This article describing JS Mill as an ‘inveterate annotator’ prompted me to ruminate on the place of scribbling in the margin.

Obviously, it’s a tremendous coup to be able to see the internal workings of a mind like Mill’s. But his motivations for annotating – to ‘marshall all of the information’ he was reading – and what it shows about him – his gut reaction to what he read, his vacillating opinions and his more evolved judgements – can apply to us all.

It made me think about when I first began teaching, and how militant I was about students not writing on photocopies. I mean MILITANT. Spurred by a dwindling budget, I stood at the door and inspected each returned copy. Obviously there were scribblings that were more Anglo-Saxon in nature, but more often than not they were students who just liked to underline the odd word that took their fancy, draw an arrow from a picture to the relevant text, or to colour in the turret of a castle because that’s what we decided was a really important defensive feature.

These were students just marshalling the information they were given – making sense of what they were being exposed to – just as Mill was.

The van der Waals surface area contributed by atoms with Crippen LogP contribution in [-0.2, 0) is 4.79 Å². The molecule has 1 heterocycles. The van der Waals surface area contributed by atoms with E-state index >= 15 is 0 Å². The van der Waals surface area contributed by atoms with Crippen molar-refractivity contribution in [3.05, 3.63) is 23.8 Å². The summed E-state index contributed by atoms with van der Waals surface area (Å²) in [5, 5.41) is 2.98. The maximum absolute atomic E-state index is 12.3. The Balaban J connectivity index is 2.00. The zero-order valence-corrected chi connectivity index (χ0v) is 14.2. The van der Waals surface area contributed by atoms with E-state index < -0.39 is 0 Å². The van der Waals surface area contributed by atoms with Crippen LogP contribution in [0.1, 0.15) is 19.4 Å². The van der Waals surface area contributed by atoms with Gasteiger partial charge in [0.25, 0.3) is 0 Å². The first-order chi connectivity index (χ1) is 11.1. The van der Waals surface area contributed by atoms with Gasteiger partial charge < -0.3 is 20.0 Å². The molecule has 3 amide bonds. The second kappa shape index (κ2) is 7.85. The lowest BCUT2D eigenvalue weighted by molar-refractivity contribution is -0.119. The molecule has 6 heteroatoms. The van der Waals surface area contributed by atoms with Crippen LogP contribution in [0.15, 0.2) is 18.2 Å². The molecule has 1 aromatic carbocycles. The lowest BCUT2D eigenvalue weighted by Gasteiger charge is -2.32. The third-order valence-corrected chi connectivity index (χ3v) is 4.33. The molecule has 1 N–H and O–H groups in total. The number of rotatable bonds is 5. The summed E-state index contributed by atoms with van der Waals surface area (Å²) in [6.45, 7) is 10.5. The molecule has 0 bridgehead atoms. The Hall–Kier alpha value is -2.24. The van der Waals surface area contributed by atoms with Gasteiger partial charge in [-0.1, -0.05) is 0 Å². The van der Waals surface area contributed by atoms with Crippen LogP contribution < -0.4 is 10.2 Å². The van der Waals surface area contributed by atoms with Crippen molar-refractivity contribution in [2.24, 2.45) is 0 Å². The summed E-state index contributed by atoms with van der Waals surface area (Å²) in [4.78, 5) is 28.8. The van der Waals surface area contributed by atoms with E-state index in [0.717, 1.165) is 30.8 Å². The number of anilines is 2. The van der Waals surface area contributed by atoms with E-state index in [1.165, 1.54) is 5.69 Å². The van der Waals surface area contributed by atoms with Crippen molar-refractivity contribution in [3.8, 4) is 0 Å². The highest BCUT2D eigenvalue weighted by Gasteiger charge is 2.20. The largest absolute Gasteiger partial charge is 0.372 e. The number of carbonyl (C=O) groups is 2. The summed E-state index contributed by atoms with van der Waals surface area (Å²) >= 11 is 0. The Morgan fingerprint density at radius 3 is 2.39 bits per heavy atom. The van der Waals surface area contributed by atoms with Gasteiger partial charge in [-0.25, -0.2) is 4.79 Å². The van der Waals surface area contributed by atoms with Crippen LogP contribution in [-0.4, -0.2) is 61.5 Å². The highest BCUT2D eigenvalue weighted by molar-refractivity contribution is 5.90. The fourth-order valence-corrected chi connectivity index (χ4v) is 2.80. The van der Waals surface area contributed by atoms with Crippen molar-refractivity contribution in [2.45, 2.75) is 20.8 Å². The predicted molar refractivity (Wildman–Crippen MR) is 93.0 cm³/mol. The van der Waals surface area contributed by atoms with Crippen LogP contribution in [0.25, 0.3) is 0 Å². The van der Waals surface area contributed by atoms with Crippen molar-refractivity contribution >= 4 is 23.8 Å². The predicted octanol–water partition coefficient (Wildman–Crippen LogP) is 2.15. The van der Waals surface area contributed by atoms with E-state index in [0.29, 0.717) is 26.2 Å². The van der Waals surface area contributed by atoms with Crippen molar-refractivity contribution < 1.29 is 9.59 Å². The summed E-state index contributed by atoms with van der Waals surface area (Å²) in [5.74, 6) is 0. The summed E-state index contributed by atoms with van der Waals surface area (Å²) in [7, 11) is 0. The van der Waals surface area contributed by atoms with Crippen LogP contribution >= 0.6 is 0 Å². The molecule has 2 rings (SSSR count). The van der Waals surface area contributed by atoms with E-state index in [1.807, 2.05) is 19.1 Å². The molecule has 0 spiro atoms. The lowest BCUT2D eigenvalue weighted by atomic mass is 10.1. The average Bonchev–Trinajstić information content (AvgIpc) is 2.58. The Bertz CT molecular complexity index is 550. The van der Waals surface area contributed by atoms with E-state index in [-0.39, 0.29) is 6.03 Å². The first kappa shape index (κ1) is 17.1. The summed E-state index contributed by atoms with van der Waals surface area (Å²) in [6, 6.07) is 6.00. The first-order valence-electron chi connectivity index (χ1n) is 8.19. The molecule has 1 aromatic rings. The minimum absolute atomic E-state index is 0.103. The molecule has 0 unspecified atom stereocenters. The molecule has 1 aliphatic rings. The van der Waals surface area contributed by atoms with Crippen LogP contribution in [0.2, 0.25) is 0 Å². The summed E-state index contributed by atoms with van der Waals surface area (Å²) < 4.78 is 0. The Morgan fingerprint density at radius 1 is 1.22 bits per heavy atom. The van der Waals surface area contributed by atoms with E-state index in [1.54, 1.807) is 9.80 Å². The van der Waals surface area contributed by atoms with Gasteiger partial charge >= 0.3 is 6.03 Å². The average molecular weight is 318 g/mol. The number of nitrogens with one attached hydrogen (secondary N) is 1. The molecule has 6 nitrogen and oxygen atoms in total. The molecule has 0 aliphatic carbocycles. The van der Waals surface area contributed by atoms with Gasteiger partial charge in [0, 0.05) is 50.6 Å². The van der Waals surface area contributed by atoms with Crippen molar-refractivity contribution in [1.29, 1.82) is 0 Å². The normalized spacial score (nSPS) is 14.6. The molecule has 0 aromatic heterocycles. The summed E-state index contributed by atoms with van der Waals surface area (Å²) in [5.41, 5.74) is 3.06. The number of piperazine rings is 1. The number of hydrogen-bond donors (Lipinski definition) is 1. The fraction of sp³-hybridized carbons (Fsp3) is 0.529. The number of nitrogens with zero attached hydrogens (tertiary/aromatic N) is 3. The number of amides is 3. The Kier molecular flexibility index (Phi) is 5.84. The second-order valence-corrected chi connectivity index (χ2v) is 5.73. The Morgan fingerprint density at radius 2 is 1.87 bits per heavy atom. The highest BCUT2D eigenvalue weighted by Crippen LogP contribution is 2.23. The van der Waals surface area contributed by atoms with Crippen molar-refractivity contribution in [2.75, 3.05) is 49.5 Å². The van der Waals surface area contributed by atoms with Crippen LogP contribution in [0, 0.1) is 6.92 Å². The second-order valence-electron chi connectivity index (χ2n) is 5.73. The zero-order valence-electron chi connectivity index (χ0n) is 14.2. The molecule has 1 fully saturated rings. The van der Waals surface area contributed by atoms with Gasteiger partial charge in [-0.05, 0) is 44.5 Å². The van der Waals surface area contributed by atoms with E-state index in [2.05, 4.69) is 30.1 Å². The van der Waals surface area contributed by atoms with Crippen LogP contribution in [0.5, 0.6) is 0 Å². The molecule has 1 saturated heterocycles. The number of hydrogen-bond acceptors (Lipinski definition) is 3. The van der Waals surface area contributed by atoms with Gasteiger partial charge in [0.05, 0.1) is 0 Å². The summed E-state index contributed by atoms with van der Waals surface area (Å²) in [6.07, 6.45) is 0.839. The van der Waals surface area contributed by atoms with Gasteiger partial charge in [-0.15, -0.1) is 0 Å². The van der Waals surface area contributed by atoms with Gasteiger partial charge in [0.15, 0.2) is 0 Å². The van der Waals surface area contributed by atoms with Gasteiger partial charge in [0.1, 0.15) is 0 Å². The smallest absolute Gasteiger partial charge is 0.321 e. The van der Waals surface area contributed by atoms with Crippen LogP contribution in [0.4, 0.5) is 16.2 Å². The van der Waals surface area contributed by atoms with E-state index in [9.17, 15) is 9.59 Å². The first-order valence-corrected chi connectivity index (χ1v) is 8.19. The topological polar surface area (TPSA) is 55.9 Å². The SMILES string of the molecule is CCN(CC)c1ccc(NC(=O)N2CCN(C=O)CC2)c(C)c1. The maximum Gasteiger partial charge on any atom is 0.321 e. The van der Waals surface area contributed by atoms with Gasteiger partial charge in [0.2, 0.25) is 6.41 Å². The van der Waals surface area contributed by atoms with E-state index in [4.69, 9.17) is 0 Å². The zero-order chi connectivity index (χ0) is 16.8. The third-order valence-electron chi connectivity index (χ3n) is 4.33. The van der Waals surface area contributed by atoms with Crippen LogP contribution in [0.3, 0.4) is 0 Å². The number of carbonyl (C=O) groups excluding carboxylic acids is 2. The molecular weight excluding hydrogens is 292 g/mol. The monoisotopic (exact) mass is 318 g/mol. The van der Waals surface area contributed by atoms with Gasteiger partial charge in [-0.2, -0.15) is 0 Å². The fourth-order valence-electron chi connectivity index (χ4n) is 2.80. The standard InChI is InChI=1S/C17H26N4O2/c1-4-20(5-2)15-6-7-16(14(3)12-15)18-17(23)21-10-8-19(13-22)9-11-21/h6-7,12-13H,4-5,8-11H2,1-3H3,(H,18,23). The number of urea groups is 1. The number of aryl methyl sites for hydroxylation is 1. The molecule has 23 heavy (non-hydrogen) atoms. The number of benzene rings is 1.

I’m glad to say I’m now living openly as a scribbler and doodler myself. I prefer to print heavy-duty material off and highlight what interests, intrigues or puzzles me. I annotate in the margin to take points further, link them to what I know, or to ask questions. It’s a visceral, calming and helpful process, that means I digest far more of what I’m reading than I would have by reading alone. The trees, the ink, the planet – I know. But there’s some tough topics and themes for which only scribbling will do.

Fast forward a year…

With the move to online teaching and learning over the last year, I’ve been thinking about how teachers can prepare lesson materials and guide students in their learning using annotations.

Recently CLA’s Education Platform added new notes and highlight features which allow teachers to mark-up their digital copies to guide learning and effectively direct their students to certain parts of the text. It might not be as satisfying as physically highlighting a photocopy or scribbling in the margin, but it gets the job done – and is a lot more environmentally friendly!

Visit the Education Platform Knowledge Base to find out more about highlighting and adding notes to copies you make through the Education Platform.

This blog was originally published here in February 2020.